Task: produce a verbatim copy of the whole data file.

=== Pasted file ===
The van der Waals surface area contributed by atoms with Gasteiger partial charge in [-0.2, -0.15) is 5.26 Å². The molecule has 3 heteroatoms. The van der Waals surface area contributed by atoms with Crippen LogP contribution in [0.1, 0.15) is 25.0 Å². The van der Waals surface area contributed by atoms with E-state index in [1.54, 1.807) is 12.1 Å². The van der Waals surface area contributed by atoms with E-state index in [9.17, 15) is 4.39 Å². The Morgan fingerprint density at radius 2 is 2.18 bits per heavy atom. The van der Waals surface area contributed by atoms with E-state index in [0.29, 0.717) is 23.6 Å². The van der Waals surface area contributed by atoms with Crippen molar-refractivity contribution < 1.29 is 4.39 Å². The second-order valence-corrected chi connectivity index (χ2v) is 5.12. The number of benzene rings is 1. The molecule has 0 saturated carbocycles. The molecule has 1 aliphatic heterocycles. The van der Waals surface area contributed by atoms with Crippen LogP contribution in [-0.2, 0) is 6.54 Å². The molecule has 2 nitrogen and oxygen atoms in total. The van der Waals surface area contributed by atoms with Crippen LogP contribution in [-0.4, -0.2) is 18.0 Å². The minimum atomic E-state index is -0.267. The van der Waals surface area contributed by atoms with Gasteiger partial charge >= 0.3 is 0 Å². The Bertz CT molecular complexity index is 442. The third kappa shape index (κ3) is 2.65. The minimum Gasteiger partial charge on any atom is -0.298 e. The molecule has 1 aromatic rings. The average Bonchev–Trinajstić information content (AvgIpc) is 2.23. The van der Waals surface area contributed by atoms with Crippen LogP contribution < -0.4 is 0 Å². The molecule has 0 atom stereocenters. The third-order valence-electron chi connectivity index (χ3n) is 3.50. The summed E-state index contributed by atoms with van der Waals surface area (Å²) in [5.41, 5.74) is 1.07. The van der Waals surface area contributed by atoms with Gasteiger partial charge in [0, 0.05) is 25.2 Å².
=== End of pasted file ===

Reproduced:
The van der Waals surface area contributed by atoms with Gasteiger partial charge in [-0.2, -0.15) is 5.26 Å². The molecule has 3 heteroatoms. The van der Waals surface area contributed by atoms with Crippen LogP contribution in [0.1, 0.15) is 25.0 Å². The van der Waals surface area contributed by atoms with E-state index in [1.54, 1.807) is 12.1 Å². The van der Waals surface area contributed by atoms with E-state index in [9.17, 15) is 4.39 Å². The Morgan fingerprint density at radius 2 is 2.18 bits per heavy atom. The van der Waals surface area contributed by atoms with E-state index in [0.29, 0.717) is 23.6 Å². The van der Waals surface area contributed by atoms with Crippen molar-refractivity contribution < 1.29 is 4.39 Å². The second-order valence-corrected chi connectivity index (χ2v) is 5.12. The number of benzene rings is 1. The molecule has 0 saturated carbocycles. The molecule has 1 aliphatic heterocycles. The van der Waals surface area contributed by atoms with Crippen LogP contribution in [-0.2, 0) is 6.54 Å². The molecule has 2 nitrogen and oxygen atoms in total. The van der Waals surface area contributed by atoms with Crippen LogP contribution in [-0.4, -0.2) is 18.0 Å². The minimum atomic E-state index is -0.267. The van der Waals surface area contributed by atoms with Gasteiger partial charge >= 0.3 is 0 Å². The Bertz CT molecular complexity index is 442. The third kappa shape index (κ3) is 2.65. The minimum Gasteiger partial charge on any atom is -0.298 e. The molecule has 1 aromatic rings. The average Bonchev–Trinajstić information content (AvgIpc) is 2.23. The van der Waals surface area contributed by atoms with Crippen LogP contribution < -0.4 is 0 Å². The molecule has 0 atom stereocenters. The third-order valence-electron chi connectivity index (χ3n) is 3.50. The summed E-state index contributed by atoms with van der Waals surface area (Å²) in [5.41, 5.74) is 1.07. The van der Waals surface area contributed by atoms with Gasteiger partial charge in [0, 0.05) is 25.2 Å².